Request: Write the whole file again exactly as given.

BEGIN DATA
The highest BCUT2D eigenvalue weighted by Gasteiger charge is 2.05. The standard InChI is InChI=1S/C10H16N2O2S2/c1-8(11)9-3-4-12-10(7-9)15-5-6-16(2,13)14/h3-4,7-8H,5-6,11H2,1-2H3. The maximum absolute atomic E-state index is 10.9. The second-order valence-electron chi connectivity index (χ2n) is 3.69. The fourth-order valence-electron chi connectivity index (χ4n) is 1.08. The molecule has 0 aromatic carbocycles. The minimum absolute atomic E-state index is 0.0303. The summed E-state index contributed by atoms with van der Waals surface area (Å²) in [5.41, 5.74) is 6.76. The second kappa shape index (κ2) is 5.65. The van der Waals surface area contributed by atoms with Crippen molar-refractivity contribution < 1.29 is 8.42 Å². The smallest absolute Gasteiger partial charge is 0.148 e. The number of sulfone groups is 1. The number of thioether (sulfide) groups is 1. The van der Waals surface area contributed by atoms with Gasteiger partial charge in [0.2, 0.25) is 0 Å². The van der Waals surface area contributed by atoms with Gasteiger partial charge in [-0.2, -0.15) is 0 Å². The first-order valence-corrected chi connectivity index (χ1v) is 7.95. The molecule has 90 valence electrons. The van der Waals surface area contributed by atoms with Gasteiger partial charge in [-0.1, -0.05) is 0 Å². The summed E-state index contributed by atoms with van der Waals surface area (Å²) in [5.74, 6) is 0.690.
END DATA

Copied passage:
The highest BCUT2D eigenvalue weighted by Gasteiger charge is 2.05. The standard InChI is InChI=1S/C10H16N2O2S2/c1-8(11)9-3-4-12-10(7-9)15-5-6-16(2,13)14/h3-4,7-8H,5-6,11H2,1-2H3. The maximum absolute atomic E-state index is 10.9. The second-order valence-electron chi connectivity index (χ2n) is 3.69. The fourth-order valence-electron chi connectivity index (χ4n) is 1.08. The molecule has 0 aromatic carbocycles. The minimum absolute atomic E-state index is 0.0303. The summed E-state index contributed by atoms with van der Waals surface area (Å²) in [5.41, 5.74) is 6.76. The second kappa shape index (κ2) is 5.65. The van der Waals surface area contributed by atoms with Crippen molar-refractivity contribution < 1.29 is 8.42 Å². The smallest absolute Gasteiger partial charge is 0.148 e. The number of sulfone groups is 1. The number of thioether (sulfide) groups is 1. The van der Waals surface area contributed by atoms with Gasteiger partial charge in [0.2, 0.25) is 0 Å². The van der Waals surface area contributed by atoms with Gasteiger partial charge in [-0.2, -0.15) is 0 Å². The first-order valence-corrected chi connectivity index (χ1v) is 7.95. The molecule has 90 valence electrons. The van der Waals surface area contributed by atoms with Gasteiger partial charge in [-0.1, -0.05) is 0 Å². The summed E-state index contributed by atoms with van der Waals surface area (Å²) in [5.74, 6) is 0.690.